But 'twas the boys of the Cork Militia that deprived us the glory
We are far from the last road from the east to Downpatrick
Where lies poor little Jimmy Murphy on the sweet green mossy banks
Killy ma lin killy ma jo whiskey friskey toora loo
Rang a doodle i do ding toora li o
We marched through the town and we marched through the city
With our hands tied behind us and the ladies cried pity
We are far from the last road from the east to Downpatrick
Where lies poor little Jimmy Murphy on the sweet green mossy banks
Killy ma lin killy ma jo whiskey friskey toora loo
Rang a doodle die do ding toora li o

Now Jimmy Murphy wasn't hanged for sheep-stealing
But he courted a pretty maiden and her name was Kate Whelan
We are far from the last road from the east to Downpatrick
Where lies poor little Jimmy Murphy on the sweet green mossy banks
Killy ma lin killy ma jo whiskey friskey toora loo
Rang a doodle i do ding toora li o


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Subject: RE: Little Jimmy Murphy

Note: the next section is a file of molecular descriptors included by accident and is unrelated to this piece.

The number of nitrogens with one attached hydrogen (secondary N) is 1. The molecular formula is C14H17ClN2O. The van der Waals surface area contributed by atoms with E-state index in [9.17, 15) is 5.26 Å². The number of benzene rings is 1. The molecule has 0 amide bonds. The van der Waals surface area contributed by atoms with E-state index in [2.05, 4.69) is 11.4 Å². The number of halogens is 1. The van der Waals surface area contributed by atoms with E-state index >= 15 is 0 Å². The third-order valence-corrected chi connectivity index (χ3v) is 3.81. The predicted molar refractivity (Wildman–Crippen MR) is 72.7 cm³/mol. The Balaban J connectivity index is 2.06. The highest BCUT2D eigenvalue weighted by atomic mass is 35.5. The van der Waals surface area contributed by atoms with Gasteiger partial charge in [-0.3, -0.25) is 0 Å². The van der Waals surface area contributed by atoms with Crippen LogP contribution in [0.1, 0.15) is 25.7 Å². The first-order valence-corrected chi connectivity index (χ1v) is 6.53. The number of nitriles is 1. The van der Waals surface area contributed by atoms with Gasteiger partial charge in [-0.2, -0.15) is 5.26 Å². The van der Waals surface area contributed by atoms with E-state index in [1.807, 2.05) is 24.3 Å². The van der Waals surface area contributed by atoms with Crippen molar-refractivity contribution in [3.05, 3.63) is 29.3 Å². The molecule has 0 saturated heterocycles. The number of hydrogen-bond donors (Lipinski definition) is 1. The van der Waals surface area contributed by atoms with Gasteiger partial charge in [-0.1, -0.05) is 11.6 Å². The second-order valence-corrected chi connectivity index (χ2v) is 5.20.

From: MartinRyan
Date: 27 Sep 11 - 01:39 PM

Hi Erich

Thanks for that. As mentioned earlier, the two extra verses in the Voice Squad version were written by Dublin singer, Luke Cheevers around the time of the bicentenary of the 1798 Irish rebellion. They fit beautifully and turn the song into an (almost) coherent narrative.

Regards


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Subject: RE: Little Jimmy Murphy
From: GUEST,Bill Williams
Date: 13 Dec 11 - 01:50 PM

I learned this song back in the 1960s from Finnuala MacLochlainn, then of Dublin, now of Galway. She is a wonderful singer in English and Gaelic. I forget where she got "Jimmy Murphy" from but back then the song was considered quite rare. The context in which she underestood the song was that of the old tradition of the rape "courtship." The girl, kidnapped and raped, would usually be forced into marriage with her abductor, who got her and her dowery. It was a way for half-mounted gentlemen to get a leg up in the world. (There are Scottish border balleds on this theme, such as "Eppie Morry.") As I found out in my own researchs, in the late eighteenth-century Kilkenny incidents such as these were all too common. So they began hanging the perpetrators, at which point the rape courtship began to go out of fashion. Sadly, it is all too common in some parts of the world today.